Two European sustainable textile initiatives have teamed up to align their sustainability requirements in a bid to help companies increase their impact on labour rights and the environment in producer countries.
The German Partnership for Sustainable Textiles, which is backed by the Federal Government, and the Dutch Agreement on Sustainable Garments and Textiles will also encourage member companies to work on joint projects to improve working conditions in risk areas and benefit from shared knowledge and support.
Additionally, cooperation in working with local stakeholders such as producers, governments, trade unions and NGOs is expected to increase the joint leverage.
The agreement was announced at the OECD Forum in Paris this week.
The activities and tools of the two organisations are already based on the OECD Due Diligence Guidance for Responsible Supply Chains in the Garment and Footwear Sector. The new joint goal to align the content of both initiatives aims to broaden their market impact and thereby increase the influence on labour rights and the environment in producing countries.
“With the challenges in global supply chains in mind, national initiatives can provide good transitional solutions,” says Dr Juergen Janssen, head of the secretariat of the Partnership for Sustainable Textiles. “However, in order to achieve durable systematic changes we need collaborative international efforts. An alignment of sustainability requirements at the European level is an important milestone.”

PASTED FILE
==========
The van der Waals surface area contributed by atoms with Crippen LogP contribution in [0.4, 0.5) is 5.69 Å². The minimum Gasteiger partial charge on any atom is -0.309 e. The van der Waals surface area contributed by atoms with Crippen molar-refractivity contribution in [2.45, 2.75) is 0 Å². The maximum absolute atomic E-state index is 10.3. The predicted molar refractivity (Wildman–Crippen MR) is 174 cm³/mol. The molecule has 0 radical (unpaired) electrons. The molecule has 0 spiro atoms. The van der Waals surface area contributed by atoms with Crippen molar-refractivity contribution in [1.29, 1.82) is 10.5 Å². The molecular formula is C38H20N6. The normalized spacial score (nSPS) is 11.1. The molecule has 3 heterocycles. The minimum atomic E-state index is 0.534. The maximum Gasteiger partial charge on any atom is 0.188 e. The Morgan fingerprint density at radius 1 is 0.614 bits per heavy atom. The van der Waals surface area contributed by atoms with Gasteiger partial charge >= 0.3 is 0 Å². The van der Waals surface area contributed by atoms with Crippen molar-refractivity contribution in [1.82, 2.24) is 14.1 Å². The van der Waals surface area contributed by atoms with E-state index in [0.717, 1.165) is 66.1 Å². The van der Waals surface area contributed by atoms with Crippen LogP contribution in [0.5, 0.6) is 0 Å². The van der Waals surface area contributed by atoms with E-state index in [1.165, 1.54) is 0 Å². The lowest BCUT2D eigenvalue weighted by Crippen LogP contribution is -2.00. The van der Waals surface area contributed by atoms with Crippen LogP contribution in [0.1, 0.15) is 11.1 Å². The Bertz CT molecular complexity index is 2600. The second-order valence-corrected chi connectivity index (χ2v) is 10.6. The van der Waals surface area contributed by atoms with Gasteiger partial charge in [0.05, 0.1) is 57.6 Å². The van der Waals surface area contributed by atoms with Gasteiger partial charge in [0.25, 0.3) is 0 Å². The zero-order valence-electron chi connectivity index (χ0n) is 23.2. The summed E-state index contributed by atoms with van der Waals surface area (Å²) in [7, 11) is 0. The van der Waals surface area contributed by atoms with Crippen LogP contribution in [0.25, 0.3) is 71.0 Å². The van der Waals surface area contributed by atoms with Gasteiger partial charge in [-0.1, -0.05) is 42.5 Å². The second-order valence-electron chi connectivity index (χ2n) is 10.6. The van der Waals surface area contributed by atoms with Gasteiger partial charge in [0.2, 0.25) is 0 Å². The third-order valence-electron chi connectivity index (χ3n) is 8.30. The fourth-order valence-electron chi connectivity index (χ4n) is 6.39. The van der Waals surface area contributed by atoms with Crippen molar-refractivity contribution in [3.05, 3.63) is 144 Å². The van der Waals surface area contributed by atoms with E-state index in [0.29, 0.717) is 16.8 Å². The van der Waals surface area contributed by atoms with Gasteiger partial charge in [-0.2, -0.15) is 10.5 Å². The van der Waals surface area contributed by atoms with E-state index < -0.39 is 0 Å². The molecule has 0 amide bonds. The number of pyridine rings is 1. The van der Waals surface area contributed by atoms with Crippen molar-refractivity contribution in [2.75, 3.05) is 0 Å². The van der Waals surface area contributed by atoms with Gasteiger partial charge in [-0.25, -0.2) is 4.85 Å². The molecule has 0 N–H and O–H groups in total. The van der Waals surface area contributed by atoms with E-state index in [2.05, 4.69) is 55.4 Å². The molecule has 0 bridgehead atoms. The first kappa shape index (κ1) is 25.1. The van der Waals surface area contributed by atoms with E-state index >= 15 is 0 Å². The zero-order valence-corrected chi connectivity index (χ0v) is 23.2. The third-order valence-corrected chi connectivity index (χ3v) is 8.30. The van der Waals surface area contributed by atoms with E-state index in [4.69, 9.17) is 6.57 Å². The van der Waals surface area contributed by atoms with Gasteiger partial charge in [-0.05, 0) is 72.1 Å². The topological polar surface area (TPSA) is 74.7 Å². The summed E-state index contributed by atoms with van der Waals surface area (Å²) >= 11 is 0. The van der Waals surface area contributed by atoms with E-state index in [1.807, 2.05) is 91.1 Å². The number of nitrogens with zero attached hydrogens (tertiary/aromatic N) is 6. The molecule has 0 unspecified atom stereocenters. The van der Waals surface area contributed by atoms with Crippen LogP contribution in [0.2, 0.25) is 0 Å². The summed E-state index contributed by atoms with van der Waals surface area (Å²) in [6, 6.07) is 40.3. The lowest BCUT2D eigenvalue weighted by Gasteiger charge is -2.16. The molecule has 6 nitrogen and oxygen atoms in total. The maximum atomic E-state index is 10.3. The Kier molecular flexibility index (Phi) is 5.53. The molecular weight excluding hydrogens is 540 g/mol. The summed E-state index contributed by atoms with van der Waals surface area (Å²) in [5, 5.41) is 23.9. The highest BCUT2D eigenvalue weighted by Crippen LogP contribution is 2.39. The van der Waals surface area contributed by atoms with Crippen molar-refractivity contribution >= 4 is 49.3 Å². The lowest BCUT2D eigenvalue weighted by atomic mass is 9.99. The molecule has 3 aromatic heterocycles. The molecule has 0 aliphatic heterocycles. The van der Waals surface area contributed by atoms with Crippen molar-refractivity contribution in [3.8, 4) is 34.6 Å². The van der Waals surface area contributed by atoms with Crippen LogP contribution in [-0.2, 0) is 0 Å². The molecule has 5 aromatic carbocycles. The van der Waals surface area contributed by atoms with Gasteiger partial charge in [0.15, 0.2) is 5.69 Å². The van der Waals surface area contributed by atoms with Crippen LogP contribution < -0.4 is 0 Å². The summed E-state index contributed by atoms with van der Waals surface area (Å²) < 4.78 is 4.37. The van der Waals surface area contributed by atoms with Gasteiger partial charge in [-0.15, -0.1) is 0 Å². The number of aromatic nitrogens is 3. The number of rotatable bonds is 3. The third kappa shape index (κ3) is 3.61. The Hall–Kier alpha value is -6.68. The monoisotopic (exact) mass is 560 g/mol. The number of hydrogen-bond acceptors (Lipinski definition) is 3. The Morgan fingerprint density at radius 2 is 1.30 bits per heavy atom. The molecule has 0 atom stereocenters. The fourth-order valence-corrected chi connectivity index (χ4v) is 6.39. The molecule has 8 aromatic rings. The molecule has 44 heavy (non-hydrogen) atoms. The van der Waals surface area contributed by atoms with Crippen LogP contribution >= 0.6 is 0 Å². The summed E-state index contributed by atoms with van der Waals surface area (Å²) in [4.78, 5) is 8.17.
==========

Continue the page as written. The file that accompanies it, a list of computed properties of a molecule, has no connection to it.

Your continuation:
Pierre Hupperts, chairman of the Dutch Agreement on Sustainable Garment and Textile, adds: “The cooperation of the two existing national multi-stakeholder initiatives in the textile sector operating on the European market is an important step towards strengthening our impact. It leads us on the path to create, at least on the European level, a level playing field. This is an important aspect in making sure that due diligence is not an issue of competition, but rather a common denominator.”
The cooperation will also offer an associated membership so that companies can participate in both initiatives under “simplified conditions.”
In order to join the Dutch AGT, members of the German Textiles Partnership will have to submit to the Dutch secretariat a list of their production locations of direct suppliers. They also accept being subject to the AGT complaint mechanism for third parties. For an associated membership to the German Textiles Partnership, members of the Dutch AGT will have to publish their action plans and progress reports on the website of the German Partnership.
C&A is a member of both initiatives, and Aleix Busquets Gonzalez, global head of external stakeholder engagement at C&A, notes: “We believe this partnership will create further synergies for member companies in implementing supply chain due diligence. It is important that fashion brands and retailers collaborate to address industry-wide sustainability issues together. We are happy to see that both initiatives have made strong commitment towards this new partnership.”